In-vitro Fermentability of Cell Walls as Influenced by Lignin Composition and Cross-Linking.
John H. Grabber1, David R. Mertens1, Carola Funk2, and John Ralph1. (1) U.S. Dairy Forage Research Center, USDA-Agricultural Research Service, 1925 Linden Drive West, Madison, WI 53706, (2) Institute of Biochemistry and Food Chemistry, University of Hamburg, Grindelallee 117, 20146, Hamburg, Germany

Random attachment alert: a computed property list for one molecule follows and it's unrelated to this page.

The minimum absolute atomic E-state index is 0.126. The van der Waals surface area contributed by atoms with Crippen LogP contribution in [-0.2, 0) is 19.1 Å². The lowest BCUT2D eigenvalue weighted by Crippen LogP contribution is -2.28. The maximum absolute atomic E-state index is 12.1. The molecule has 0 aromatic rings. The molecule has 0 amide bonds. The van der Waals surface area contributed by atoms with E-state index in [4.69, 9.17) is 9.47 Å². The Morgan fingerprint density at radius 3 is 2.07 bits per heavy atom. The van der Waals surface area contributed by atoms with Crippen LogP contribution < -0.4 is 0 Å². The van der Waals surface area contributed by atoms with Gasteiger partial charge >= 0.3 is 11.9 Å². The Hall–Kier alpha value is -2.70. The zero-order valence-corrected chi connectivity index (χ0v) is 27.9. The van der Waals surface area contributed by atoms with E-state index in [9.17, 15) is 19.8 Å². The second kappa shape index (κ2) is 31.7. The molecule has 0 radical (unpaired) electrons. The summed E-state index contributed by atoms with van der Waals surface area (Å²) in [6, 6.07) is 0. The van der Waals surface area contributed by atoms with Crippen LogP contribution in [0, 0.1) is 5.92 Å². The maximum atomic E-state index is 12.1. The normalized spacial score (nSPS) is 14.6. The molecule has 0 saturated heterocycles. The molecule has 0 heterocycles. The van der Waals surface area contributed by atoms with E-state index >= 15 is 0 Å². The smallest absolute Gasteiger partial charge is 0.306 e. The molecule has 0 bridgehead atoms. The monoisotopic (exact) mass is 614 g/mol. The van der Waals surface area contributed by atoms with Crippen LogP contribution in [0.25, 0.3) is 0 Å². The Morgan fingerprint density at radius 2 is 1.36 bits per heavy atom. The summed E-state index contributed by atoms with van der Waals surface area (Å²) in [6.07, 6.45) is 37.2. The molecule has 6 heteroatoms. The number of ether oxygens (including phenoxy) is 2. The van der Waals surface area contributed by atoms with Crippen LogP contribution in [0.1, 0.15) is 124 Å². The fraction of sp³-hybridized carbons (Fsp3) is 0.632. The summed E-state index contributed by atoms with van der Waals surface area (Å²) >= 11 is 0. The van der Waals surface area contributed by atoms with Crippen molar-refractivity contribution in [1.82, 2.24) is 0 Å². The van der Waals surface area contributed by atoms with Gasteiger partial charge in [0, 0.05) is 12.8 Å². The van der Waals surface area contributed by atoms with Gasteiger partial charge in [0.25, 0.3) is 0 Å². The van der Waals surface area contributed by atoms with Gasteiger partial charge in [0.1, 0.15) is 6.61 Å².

We assessed how diverse modifications in lignin composition and reductions in ferulate-lignin cross-linking influence the degradability of cell walls. Cell walls from nonlignified maize cell suspensions were artificially lignified with varying ratios of normal monolignols (coniferyl and sinapyl alcohols) and with monolignols plus unusual lignin precursors identified in some types of normal, mutant, and transgenic plants. Cell walls with normal or reduced feruloylation were also lignified with normal monolignols plus varying levels of sinapyl p-coumarate, the presumed precursor of p-coumaroylated lignins in grasses. Lignified cell walls were incubated in vitro with rumen microflora and then nondegraded structural carbohydrates were determined by acid-solubolization and colorimetric analysis. Shifts in normal monolignol composition or incorporation of coniferaldehyde, gamma-acetylated sinapyl alcohol, dihydroconiferyl alcohol, or sinapyl p-coumarate into lignin did not influence structural carbohydrate degradability. Degradability was, however, enhanced by incorporation of 5-hydroxyconiferyl alcohol into lignin and by reductions in ferulate-lignin cross-linking. In ongoing work, the kinetics of cell wall degradation will be determined by measuring gas production during in vitro fermentation with rumen microflora.